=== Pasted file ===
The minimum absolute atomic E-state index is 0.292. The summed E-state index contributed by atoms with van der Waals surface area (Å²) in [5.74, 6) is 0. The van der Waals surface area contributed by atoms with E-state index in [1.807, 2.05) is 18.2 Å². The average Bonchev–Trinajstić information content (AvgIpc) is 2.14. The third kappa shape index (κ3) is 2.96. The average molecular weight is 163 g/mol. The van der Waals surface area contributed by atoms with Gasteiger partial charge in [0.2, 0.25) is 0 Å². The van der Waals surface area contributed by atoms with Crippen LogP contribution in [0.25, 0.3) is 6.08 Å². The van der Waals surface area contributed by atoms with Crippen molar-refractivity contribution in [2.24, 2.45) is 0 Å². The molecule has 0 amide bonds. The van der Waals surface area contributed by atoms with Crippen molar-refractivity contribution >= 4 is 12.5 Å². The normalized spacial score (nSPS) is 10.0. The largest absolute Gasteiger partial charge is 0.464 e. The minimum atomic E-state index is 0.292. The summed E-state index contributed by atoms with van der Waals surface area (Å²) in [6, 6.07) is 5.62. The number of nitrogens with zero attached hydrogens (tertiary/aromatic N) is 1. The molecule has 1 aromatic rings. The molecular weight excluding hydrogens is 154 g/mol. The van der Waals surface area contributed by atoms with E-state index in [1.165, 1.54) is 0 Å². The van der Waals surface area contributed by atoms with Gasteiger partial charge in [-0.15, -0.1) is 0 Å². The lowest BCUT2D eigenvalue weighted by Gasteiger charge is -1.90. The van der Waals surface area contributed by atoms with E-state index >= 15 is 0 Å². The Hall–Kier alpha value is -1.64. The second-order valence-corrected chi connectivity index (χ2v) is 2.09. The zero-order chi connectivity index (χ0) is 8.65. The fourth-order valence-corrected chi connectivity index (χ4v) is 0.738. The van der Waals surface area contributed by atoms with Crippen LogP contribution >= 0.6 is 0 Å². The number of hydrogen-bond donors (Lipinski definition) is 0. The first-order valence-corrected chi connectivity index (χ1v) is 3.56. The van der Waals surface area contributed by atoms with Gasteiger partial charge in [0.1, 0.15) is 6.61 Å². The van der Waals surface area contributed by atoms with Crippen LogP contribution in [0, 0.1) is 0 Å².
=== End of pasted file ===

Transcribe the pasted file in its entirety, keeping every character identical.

The minimum absolute atomic E-state index is 0.292. The summed E-state index contributed by atoms with van der Waals surface area (Å²) in [5.74, 6) is 0. The van der Waals surface area contributed by atoms with E-state index in [1.807, 2.05) is 18.2 Å². The average Bonchev–Trinajstić information content (AvgIpc) is 2.14. The third kappa shape index (κ3) is 2.96. The average molecular weight is 163 g/mol. The van der Waals surface area contributed by atoms with Gasteiger partial charge in [0.2, 0.25) is 0 Å². The van der Waals surface area contributed by atoms with Crippen LogP contribution in [0.25, 0.3) is 6.08 Å². The van der Waals surface area contributed by atoms with Crippen molar-refractivity contribution in [2.24, 2.45) is 0 Å². The molecule has 0 amide bonds. The van der Waals surface area contributed by atoms with Crippen molar-refractivity contribution >= 4 is 12.5 Å². The normalized spacial score (nSPS) is 10.0. The largest absolute Gasteiger partial charge is 0.464 e. The minimum atomic E-state index is 0.292. The summed E-state index contributed by atoms with van der Waals surface area (Å²) in [6, 6.07) is 5.62. The number of nitrogens with zero attached hydrogens (tertiary/aromatic N) is 1. The molecule has 1 aromatic rings. The molecular weight excluding hydrogens is 154 g/mol. The van der Waals surface area contributed by atoms with E-state index in [1.165, 1.54) is 0 Å². The van der Waals surface area contributed by atoms with Gasteiger partial charge in [-0.15, -0.1) is 0 Å². The lowest BCUT2D eigenvalue weighted by Gasteiger charge is -1.90. The van der Waals surface area contributed by atoms with E-state index >= 15 is 0 Å². The Hall–Kier alpha value is -1.64. The second-order valence-corrected chi connectivity index (χ2v) is 2.09. The zero-order chi connectivity index (χ0) is 8.65. The fourth-order valence-corrected chi connectivity index (χ4v) is 0.738. The van der Waals surface area contributed by atoms with Crippen LogP contribution >= 0.6 is 0 Å². The number of hydrogen-bond donors (Lipinski definition) is 0. The first-order valence-corrected chi connectivity index (χ1v) is 3.56. The van der Waals surface area contributed by atoms with Gasteiger partial charge in [0.1, 0.15) is 6.61 Å². The van der Waals surface area contributed by atoms with Crippen LogP contribution in [0, 0.1) is 0 Å².